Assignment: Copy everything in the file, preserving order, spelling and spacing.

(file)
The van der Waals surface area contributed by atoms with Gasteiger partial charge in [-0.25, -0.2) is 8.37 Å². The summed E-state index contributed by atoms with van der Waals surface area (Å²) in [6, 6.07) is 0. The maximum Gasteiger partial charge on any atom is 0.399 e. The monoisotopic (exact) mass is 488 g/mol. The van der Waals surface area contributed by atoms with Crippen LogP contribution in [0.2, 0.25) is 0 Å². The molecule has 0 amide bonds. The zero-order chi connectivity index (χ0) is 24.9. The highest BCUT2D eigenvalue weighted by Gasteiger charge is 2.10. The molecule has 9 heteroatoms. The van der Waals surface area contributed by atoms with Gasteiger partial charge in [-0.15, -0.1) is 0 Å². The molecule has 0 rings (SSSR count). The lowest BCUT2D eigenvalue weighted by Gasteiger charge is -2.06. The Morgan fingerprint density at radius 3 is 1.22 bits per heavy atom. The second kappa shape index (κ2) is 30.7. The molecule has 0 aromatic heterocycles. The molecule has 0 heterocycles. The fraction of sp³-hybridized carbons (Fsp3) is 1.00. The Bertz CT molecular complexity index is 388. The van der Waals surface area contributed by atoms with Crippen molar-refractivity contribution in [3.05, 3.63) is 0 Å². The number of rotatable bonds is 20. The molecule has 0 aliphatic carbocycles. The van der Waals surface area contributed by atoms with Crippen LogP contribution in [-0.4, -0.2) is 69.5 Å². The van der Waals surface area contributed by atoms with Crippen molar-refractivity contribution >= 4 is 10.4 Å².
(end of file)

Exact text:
The van der Waals surface area contributed by atoms with Gasteiger partial charge in [-0.25, -0.2) is 8.37 Å². The summed E-state index contributed by atoms with van der Waals surface area (Å²) in [6, 6.07) is 0. The maximum Gasteiger partial charge on any atom is 0.399 e. The monoisotopic (exact) mass is 488 g/mol. The van der Waals surface area contributed by atoms with Crippen LogP contribution in [0.2, 0.25) is 0 Å². The molecule has 0 amide bonds. The zero-order chi connectivity index (χ0) is 24.9. The highest BCUT2D eigenvalue weighted by Gasteiger charge is 2.10. The molecule has 9 heteroatoms. The van der Waals surface area contributed by atoms with Gasteiger partial charge in [-0.15, -0.1) is 0 Å². The molecule has 0 rings (SSSR count). The lowest BCUT2D eigenvalue weighted by Gasteiger charge is -2.06. The Morgan fingerprint density at radius 3 is 1.22 bits per heavy atom. The second kappa shape index (κ2) is 30.7. The molecule has 0 aromatic heterocycles. The molecule has 0 heterocycles. The fraction of sp³-hybridized carbons (Fsp3) is 1.00. The Bertz CT molecular complexity index is 388. The van der Waals surface area contributed by atoms with Crippen molar-refractivity contribution in [3.05, 3.63) is 0 Å². The number of rotatable bonds is 20. The molecule has 0 aliphatic carbocycles. The van der Waals surface area contributed by atoms with Crippen LogP contribution in [-0.4, -0.2) is 69.5 Å². The van der Waals surface area contributed by atoms with Crippen molar-refractivity contribution >= 4 is 10.4 Å².